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October 8, 2023

Measuring Up

The History of Geometry as a Branch of Mathematics in Classical Antiquity

Math has been around longer than you think. Here’s a little inside scoop to the early stages of one of our most common math practices.

As we all know, many disciplines within Mathematics cater to particular scenarios, theories, and areas of quantitative knowledge. One of the more common and foundational disciplines aside from algebra would be geometry!

Like algebra, geometry is one of the oldest branches of mathematics still being utilized today! Merriam Webster’s formal definition of Geometry is articulated as “a branch of mathematics that deals with the measurement, properties, and relationships of points, lines, angles, surfaces, and solids”. Many of us initially learn the concept of geometry through shapes and graphs, but it seeps into so many more configurations! The purpose of geometry is to determine spatial relationships in our real-life scenarios and environments.

Where did geometry come from, you ask? Well, the term geometry originates from the two Greek phrases “gēo” (“Earth”) and “metron” (measurement). The Greek historian Herodotus (484-425 BC) was the one to credit Egypt with the subject’s origination. However, the Babylonian, Chinese and Hindu civilizations were the first to put it into practice; it was passed to the Greeks and Egyptians who popularized it through their obvious technological and cultural advancements. 

If you’re familiar with the Babylonians, they were the ones to utilize clay tablets as an early form of documentation. Some of the tables found on said tablets indicate the need for square roots, the area of various polygons, even reciprocals. Not only that but it is believed the Babylonians were also the first to calculate measurements of a circle, specifically the circumference. This instigated the long process of discovering the infamous, infinite number of pi (π).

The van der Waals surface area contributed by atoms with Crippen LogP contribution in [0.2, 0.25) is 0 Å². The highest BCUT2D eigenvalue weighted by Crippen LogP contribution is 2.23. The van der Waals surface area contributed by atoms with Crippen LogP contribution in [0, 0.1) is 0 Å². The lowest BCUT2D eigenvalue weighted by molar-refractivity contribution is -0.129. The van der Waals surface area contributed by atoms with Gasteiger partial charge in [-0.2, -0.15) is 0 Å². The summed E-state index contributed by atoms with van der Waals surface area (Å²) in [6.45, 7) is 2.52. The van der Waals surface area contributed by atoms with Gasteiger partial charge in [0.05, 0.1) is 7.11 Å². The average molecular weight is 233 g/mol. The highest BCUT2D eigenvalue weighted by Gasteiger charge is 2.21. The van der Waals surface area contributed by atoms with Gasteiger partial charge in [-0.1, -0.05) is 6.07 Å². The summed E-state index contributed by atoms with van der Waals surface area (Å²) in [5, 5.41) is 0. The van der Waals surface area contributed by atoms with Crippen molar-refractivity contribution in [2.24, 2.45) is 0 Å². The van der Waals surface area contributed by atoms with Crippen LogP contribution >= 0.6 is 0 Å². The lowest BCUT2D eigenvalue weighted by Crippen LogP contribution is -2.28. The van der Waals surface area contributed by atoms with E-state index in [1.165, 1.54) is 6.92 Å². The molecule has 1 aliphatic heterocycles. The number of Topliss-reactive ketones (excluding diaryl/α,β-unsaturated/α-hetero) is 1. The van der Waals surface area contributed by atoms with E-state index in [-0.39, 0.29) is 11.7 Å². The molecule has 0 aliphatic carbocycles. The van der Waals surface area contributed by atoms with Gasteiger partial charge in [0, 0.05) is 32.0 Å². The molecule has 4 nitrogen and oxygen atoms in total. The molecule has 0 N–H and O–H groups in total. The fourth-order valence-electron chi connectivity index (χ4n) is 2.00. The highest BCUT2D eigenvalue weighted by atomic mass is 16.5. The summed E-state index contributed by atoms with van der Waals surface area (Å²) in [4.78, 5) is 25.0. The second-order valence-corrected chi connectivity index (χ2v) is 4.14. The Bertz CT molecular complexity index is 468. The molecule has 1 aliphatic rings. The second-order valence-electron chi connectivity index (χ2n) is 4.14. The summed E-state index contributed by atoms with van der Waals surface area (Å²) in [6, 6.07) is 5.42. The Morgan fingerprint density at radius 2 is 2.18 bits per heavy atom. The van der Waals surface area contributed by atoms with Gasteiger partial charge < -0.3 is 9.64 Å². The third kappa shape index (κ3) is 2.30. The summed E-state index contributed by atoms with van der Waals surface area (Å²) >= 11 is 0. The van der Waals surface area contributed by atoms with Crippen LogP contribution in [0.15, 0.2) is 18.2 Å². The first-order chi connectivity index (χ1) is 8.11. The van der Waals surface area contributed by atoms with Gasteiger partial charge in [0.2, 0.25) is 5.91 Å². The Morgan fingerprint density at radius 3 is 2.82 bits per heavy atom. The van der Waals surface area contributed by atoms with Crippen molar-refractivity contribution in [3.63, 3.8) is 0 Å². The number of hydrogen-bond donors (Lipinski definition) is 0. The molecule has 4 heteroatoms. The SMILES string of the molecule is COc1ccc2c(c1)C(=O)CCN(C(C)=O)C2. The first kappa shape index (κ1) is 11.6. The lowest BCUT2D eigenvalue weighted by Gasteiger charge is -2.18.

Unlike the Babylonians, the Egyptians kept records on papyrus scrolls. The Egyptians utilized geometry primarily for land surveying and construction; that’s how the Pyramids came into fruition! These groups of people were cognitively able to create and maintain streamlined systems of production! Geometry is such an elemental factor in the construction of our lives, it’s no wonder many ancient civilizations made great use of it as well.

The early Greeks were the ones to adopt geometry as a more rigid process. Greek philosopher Thales of Miletus (620-546 BC) was initially credited with bringing math from Egypt to Greece. After inhabiting the subject from their predecessors and neighboring communities, the early Greeks began prioritizing reasoning over results. Their emphasis on logic is incredibly representative in many influential works by early Greeks mathematicians.

One of the most infamous Greek documentations of math is known as Euclid’s Elements. It is a collection of 13 books the mathematician Euclid (appx. 300 B.C.) contrived. This series was intended to exemplify the functionality of many geometrical strategies. Plane geometry, geometric algebra, the geometry of a circle, elementary number theory, and proportions are just a few of the many subjects covered. 

Euclidian math clenched the reins on math education for many centuries, yet many other Greek mathematicians were eager to contribute newfound knowledge. Infamous figures such as Pythagoras and Archimedes were able to provide foundational parts of geometry we still use today!

Because geometry was a perfect strategy to determine the location and environmental factors, the Greeks incorporated it into other practices such as astronomy. They philosophized so much about the universe they orbited, therefore the Greeks felt compelled to calculate what we now recognize as our solar system. 

The most famous mind in early astronomy and classical antiquity is Ptolemy (circa 2nd century B.C.). Ptolemy was an Egyptian astronomer well known for his advancements in the model of our universe. He argued that our Earth was the center of the universe, thus formulated the geocentric solar system; this is what’s currently known as the Ptolemaic system

The application of geometry in astronomy consumed much of Greek thought. Their passion and prioritization of logic over result fueled much of their fire for many of their geocentric theories. Much later on, Greek cosmologists were the ones to apply the practicality of geometry to the Earth’s measurements and its orbital cycle in terms of time, location, even season. 

Many centuries passed before other civilizations throughout Asia and Europe were able to get their grip on geometry. Many geocentric Greek theories were debunked, and other communities took it upon themselves to study astronomy for results more than reason. Geometry has even gone on to evolve into different kinds, such as analytical geometry and progressive geometry. 

Universally applying these dimensional techniques was to not only grow humankind’s knowledge but the many empires. Without the study of these dimensional elements in our ever-growing reality, much of our structural and technological integrity would be lacking today.